For years, Canadians have stood by and watched as officials of the Canadian government have been questioned, accused and held up for public scrutiny on issues of misappropriation of funds, personal and public scandals, and inappropriate departmental spending of taxpayers’ dollars. In the public eye, Ministers abused their public authority and were inadequately serving the public. Lack of confidence was evident when election time arrived and voter turnout was dismal at best.
In 2008, the lowest voter turnout on record was at 58. 8% and most recently, voter turnout has been 61. 4%, the third lowest in Canadian history. Public perception of government, from Prime Minister down to department clerk, has held a lack of confidence. There was a need for enforceable measures to be put in place to make certain responsibility, answerability and accountability were at the forefront of government ministries. Stephen Harper ran his 2006 “Stand up Canada” campaign stressing accountability in government.
“For those Canadians seeking accountability the question is clear: which party can deliver the change of government that’s needed to ensure political accountability in Ottawa? We need a change of government to replace old style politics with a new vision. We need to replace a culture of entitlement and corruption with a culture of accountability. We need to replace benefits for a privileged few with government for all. ” The mantra paid off and the disheveled Liberal party was ousted from power.
Prime Minister Harper promised the Canadian people corruption would end and backroom deals would be history. The first bill tabled by the newly-elected Conservative government, Bill C-2, was the Federal Accountability Act, introduced by President of Treasury Board, John Baird, and was passed by the House of Commons on June 22, 2006, by the Senate on November 9, 2006, and granted royal assent on December 12, 2006. The Act and Action Plan provided conflict of interest rules, restrictions on election financing and measures respecting administrative transparency, oversight and accountability.
Based on Britain’s Westminster model for responsible government, Canada’s Parliament has a responsibility to hold the government to account, as well as all Ministers, collectively and individually. While senior bureaucrats in public service are not directly accountable to Legislature, they are directly accountable to superiors of their department, internal government authorities, and the courts. Accountability should be the responsibility of those who have the greatest opportunity to control departmental situations.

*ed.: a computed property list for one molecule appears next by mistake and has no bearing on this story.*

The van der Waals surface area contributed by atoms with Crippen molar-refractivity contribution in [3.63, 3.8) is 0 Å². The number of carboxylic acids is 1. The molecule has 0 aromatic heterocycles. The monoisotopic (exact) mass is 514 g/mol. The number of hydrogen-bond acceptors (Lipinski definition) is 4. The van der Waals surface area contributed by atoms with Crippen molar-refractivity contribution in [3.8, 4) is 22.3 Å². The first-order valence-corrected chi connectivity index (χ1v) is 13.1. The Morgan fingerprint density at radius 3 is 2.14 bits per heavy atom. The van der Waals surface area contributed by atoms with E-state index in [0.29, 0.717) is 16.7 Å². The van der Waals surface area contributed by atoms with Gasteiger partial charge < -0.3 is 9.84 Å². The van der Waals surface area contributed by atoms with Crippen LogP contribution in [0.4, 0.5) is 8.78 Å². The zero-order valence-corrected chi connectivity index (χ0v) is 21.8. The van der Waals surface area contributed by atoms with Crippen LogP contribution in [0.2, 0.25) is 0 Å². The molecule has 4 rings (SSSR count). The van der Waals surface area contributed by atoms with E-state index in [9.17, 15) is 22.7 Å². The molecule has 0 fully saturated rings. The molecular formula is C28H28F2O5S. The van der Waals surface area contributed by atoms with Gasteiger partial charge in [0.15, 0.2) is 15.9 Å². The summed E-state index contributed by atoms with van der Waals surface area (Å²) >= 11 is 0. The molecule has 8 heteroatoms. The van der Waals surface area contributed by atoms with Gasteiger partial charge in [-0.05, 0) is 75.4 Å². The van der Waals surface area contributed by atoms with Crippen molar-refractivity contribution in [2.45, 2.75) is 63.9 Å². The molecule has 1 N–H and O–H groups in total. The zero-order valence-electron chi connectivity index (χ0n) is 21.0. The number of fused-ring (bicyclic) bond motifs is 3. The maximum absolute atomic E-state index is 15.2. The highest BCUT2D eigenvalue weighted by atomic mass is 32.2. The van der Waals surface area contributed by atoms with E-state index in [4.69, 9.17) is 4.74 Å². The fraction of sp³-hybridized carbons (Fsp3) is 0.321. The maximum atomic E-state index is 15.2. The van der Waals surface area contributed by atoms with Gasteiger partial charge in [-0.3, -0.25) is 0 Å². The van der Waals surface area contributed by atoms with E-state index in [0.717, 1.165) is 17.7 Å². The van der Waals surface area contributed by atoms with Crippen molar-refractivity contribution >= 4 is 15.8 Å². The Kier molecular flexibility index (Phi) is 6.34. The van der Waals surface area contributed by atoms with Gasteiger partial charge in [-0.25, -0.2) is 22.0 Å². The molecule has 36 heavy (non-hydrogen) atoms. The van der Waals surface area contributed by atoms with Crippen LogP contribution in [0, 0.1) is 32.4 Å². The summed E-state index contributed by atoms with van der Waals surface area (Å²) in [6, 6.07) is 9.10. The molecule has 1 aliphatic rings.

Therefore, it is not reasonable to blame Ministers for the actions of their Department, as it is the Deputy Ministers and Senior Bureaucrats who run the day to day operations of Ministerial departments and influence not only the development of policy, but the implementation of policy. At the root of Canada’s parliamentary structure is the British model for a responsible government known as the Westminster model, whereby a Cabinet Minister bears the ultimate responsibility for actions of his Ministry or department.
Before a law can be passed, the symbolic monarch, in Canada’s case the Queen, a lower house of members elected by citizens and the upper house of appointed members, must approve legislation. The principle of a collective agreement remains, regardless of how legislation procedures may vary. This doctrine is the principle for a responsible government and accountability is essential to guarantee that an elected official is answerable for actions made. There is no common model for accountability however the Westminster system relies on Ministers being accountable in the House of Commons and to the electorate.
The functioning of government management depends on the democratic principle of accountability for all elected officials. Ministers are career politicians and hold the majority of power and authority within the democratic government, after the Prime Minister. At the top of the hierarchy, in the Westminster model, is the Minister, followed by the Deputy Minister, departmental management and then front line public servants. Accountability flows upward and the degree of responsibility depends on how much authority has been delegated to a particular individual within the organization.
Accountability enforces and enhances responsibility. Being able to understand each official’s responsibilities, one must recognize there are different components to consider. There are two different types of Ministerial responsibility, collective and individual. These two terms are “separate but interrelated unwritten rules of behaviour in the operation of parliamentary government. ” Collective Ministerial responsibility is a constitution convention that dictates the prime Minister and the Cabinet must publicly support all government decisions, or suppress any criticism.
In any case a Minister cannot hold true to this, they must object and ask the governor general for the act of ending parliament, if the House of Commons passes a vote of non-confidence. If they are not willing to endure this process, they must announce their resignation. On the other hand, individual responsibility refers to a Minister who holds a Cabinet office, which has the obligation to take responsibility of the policies they introduced. The responsibility still has to be accepted by the Minister “even if the minster did not approve an action in advance or had no knowledge of it.
” In a “nutshell” it means, “the minster is responsible for everything done in the department. ” Major components of individual responsibility consist that Ministers will be held accountable or even forced to resign if any serious administrative errors occur within their department. Another traditional component is that the Minister must summarize and be willing to support the actions, to the presence of parliament, which his or her department is pursuing.
“Governments tend to be left with the messy, complex, and difficult jobs – and the messy, complex, and difficult results are harder to define and measure. ” It is hard to pinpoint responsibility in the government, whether it be collectively or individually, because there will always be criticism and complexities arising within parliament due to the difficulty in these jobs. Black and white answers are non-existent when it comes to implementation of policies and procedures on how to run the government and attend to the public.